second daughter’s second day on earth
My birth certificate says:
Female Negro Mother: Mary Anne Irby, 22,
Negro Father: Jack Austin Woodson, 25, Negro
“In Birmingham, Alabama, Martin Luther King Jr. is planning a march on Washington, where John F. Kennedy is president.
In Harlem, Malcolm X is standing on a soapbox talking about a revolution.”
Outside the window of University Hospital, snow is slowly falling. So much already covers this vast Ohio ground.
In Montgomery, only seven years have passed since Rosa Parks refused to give up her seat on a city bus.
I am born brown-skinned, black-haired and wide-eyed. I am born Negro here and Colored there
and somewhere else, the Freedom Singers have linked arms, their protests rising into song:
Deep in my heart, I do believe that we shall overcome someday.
and somewhere else, James Baldwin is writing about injustice, each novel, each essay, changing the world.
I do not yet know who I’ll be what I’ll say how I’ll say it . . .
Not even three years have passed since a brown girl named Ruby Bridges walked into an all-white school. Armed guards surrounded her while hundreds of white people spat and called her names. She was six years old.
I do not know if I’ll be strong like Ruby. I do not know what the world will look like when I am finally able to walk, speak, write . . . Another Buckeye! the nurse says to my mother. Already, I am being named for this place. Ohio. The Buckeye State.
My fingers curl into fists, automatically. This is the way, my mother said, of every baby’s hand.
I do not know if these hands will become Malcolm’s—raised and fisted or Martin’s—open and asking or James’s—curled around a pen. I do not know if these hands will be Rosa’s or Ruby’s gently gloved and fiercely folded calmly in a lap, on a desk, around a book, ready to change the world . . .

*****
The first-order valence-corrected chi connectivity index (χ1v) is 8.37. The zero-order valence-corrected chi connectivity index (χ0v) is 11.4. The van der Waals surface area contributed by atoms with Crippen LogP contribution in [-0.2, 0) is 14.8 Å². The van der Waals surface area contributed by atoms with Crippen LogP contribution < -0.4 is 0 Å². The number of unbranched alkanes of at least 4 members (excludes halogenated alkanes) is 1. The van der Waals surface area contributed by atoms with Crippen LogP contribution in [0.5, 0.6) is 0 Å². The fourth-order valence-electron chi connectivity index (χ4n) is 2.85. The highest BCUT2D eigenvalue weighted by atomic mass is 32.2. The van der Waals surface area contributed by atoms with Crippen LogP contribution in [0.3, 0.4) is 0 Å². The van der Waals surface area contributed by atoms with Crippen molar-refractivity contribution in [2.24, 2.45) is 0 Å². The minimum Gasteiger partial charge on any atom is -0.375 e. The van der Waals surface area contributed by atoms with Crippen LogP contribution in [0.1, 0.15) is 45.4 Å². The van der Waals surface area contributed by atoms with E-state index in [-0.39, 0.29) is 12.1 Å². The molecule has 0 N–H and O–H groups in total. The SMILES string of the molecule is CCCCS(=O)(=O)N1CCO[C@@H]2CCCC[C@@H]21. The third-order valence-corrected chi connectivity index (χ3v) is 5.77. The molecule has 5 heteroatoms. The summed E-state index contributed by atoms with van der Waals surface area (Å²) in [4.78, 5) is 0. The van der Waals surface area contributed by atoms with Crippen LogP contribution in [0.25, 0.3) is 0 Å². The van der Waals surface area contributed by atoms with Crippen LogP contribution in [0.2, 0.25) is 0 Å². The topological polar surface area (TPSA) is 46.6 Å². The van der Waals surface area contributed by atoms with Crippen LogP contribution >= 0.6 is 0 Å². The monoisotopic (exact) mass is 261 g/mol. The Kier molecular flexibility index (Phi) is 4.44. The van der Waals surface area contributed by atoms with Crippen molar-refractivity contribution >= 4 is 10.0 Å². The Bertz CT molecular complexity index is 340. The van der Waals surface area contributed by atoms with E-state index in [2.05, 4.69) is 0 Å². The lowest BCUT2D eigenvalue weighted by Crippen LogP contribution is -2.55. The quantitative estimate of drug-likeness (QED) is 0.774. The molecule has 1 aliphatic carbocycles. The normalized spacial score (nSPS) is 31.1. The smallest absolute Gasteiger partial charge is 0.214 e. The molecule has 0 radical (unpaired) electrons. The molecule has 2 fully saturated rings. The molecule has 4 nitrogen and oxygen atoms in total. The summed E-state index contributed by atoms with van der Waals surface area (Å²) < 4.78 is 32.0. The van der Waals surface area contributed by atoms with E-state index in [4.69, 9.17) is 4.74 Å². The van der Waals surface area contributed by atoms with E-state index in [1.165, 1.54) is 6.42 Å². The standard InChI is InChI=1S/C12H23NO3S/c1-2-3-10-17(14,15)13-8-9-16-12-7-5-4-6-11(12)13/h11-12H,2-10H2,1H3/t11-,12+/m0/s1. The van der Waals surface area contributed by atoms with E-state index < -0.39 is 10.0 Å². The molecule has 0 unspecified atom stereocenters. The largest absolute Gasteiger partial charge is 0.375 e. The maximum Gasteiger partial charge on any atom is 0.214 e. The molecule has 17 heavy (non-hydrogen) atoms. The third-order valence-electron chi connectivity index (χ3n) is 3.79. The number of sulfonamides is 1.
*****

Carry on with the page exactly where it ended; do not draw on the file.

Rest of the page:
Brown girl dreaming; second daughter's second day on earth (p.3-5)
A little bit about the important figures mentioned in the poem
Dr. Martin luther king jr
Martin Luther King jr was a civil rights activist and an honorable minister. He peacefully fought against discrimination and racism through speeches and marches. One of his most famous speech, "I have a dream" inspired many people, both black and white on March on Washington. Unfortunately, Dr. Martin Luther King jr was assassinated in 1968.
Malcolm X was also a black rights activist and a minister. He tried his best to bring all the people to an equal level, getting rid of segregation. However, he believed in "all means necessary". This meant that he, unlike Dr. MLK jr, used violence to abolish racism. He also, sadly, was assassinated in 1965.
Rosa Parks was a civil rights activist. She protested against segregation in 1955 by refusing to give up her front seat to a white man in Montgomery City Bus. She was soon arrested, leading to the boycott of the bus company. She became famous for this protest.
Ruby Bridges was only six years old when she bravely protested against segregated schools by attending an all-white school. This was a very dangerous attempt. Many white parents took their children out of the school just because Ruby attended the same school. Four U.S Marshals had to escort Ruby to her classes because of the angry mob of people that genuinely threatened to kill her. Also, none of the teachers agreed to teach Ruby except for one warm hearted lady by the name of Mrs. Henry. Eventually, all the students in her class transferred out, but Mrs. Henry was devoted to teaching Ruby. Ruby Bridges truly inspired a lot of people with her courageous actions.
James Baldwin was a novelist and an essayist who wrote about race, equality, and humanity. He protested against racism by writing about his feelings.
The freedom singers
The Freedom Singers was a group of talented African American vocalists who sang about equality and racism, hoping their voices would be heard.